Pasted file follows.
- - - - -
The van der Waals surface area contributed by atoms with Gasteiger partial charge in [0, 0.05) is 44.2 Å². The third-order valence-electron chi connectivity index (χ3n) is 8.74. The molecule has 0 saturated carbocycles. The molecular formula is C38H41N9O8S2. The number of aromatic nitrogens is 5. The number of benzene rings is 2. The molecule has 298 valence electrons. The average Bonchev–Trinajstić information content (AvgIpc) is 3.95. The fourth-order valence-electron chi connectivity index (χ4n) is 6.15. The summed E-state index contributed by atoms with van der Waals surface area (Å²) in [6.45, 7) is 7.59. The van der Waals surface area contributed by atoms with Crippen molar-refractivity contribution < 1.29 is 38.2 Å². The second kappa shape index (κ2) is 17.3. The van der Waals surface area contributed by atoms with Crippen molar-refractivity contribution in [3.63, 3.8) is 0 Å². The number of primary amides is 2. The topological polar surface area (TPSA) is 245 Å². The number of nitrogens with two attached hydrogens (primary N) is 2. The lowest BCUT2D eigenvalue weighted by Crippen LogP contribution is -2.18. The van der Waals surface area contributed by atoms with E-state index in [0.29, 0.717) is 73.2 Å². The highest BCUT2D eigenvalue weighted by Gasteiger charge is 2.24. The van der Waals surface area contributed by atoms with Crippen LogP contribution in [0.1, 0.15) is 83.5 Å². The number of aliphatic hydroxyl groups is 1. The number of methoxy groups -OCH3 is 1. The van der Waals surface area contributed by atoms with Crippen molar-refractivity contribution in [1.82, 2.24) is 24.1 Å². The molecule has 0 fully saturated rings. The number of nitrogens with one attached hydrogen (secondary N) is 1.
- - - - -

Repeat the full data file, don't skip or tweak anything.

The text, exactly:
The van der Waals surface area contributed by atoms with Gasteiger partial charge in [0, 0.05) is 44.2 Å². The third-order valence-electron chi connectivity index (χ3n) is 8.74. The molecule has 0 saturated carbocycles. The molecular formula is C38H41N9O8S2. The number of aromatic nitrogens is 5. The number of benzene rings is 2. The molecule has 298 valence electrons. The average Bonchev–Trinajstić information content (AvgIpc) is 3.95. The fourth-order valence-electron chi connectivity index (χ4n) is 6.15. The summed E-state index contributed by atoms with van der Waals surface area (Å²) in [6.45, 7) is 7.59. The van der Waals surface area contributed by atoms with Crippen molar-refractivity contribution < 1.29 is 38.2 Å². The second kappa shape index (κ2) is 17.3. The van der Waals surface area contributed by atoms with Crippen molar-refractivity contribution in [3.63, 3.8) is 0 Å². The number of primary amides is 2. The topological polar surface area (TPSA) is 245 Å². The number of nitrogens with two attached hydrogens (primary N) is 2. The lowest BCUT2D eigenvalue weighted by Crippen LogP contribution is -2.18. The van der Waals surface area contributed by atoms with E-state index in [0.29, 0.717) is 73.2 Å². The highest BCUT2D eigenvalue weighted by Gasteiger charge is 2.24. The van der Waals surface area contributed by atoms with Crippen LogP contribution in [0.1, 0.15) is 83.5 Å². The number of aliphatic hydroxyl groups is 1. The number of methoxy groups -OCH3 is 1. The van der Waals surface area contributed by atoms with Crippen molar-refractivity contribution in [1.82, 2.24) is 24.1 Å². The molecule has 0 fully saturated rings. The number of nitrogens with one attached hydrogen (secondary N) is 1.